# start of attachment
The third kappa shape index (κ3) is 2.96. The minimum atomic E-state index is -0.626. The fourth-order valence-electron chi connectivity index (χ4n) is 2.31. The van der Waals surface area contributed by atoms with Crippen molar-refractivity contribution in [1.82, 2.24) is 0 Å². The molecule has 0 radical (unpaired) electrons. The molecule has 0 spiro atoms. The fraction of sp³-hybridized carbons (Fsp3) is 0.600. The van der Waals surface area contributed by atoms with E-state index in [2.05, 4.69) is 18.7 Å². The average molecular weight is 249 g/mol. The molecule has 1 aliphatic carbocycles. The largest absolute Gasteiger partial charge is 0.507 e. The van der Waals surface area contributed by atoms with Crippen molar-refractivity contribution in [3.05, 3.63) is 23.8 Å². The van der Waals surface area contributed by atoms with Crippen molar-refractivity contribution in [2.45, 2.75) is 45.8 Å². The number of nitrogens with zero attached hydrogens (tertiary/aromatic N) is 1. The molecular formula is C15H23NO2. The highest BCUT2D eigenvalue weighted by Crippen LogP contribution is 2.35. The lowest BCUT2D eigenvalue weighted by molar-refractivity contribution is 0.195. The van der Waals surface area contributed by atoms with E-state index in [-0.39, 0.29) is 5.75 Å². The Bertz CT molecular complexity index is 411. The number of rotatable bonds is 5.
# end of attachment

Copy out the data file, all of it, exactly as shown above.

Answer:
The third kappa shape index (κ3) is 2.96. The minimum atomic E-state index is -0.626. The fourth-order valence-electron chi connectivity index (χ4n) is 2.31. The van der Waals surface area contributed by atoms with Crippen molar-refractivity contribution in [1.82, 2.24) is 0 Å². The molecule has 0 radical (unpaired) electrons. The molecule has 0 spiro atoms. The fraction of sp³-hybridized carbons (Fsp3) is 0.600. The van der Waals surface area contributed by atoms with E-state index in [2.05, 4.69) is 18.7 Å². The average molecular weight is 249 g/mol. The molecule has 1 aliphatic carbocycles. The largest absolute Gasteiger partial charge is 0.507 e. The van der Waals surface area contributed by atoms with Crippen molar-refractivity contribution in [3.05, 3.63) is 23.8 Å². The van der Waals surface area contributed by atoms with Crippen molar-refractivity contribution in [2.45, 2.75) is 45.8 Å². The number of nitrogens with zero attached hydrogens (tertiary/aromatic N) is 1. The molecular formula is C15H23NO2. The highest BCUT2D eigenvalue weighted by Crippen LogP contribution is 2.35. The lowest BCUT2D eigenvalue weighted by molar-refractivity contribution is 0.195. The van der Waals surface area contributed by atoms with E-state index in [-0.39, 0.29) is 5.75 Å². The Bertz CT molecular complexity index is 411. The number of rotatable bonds is 5.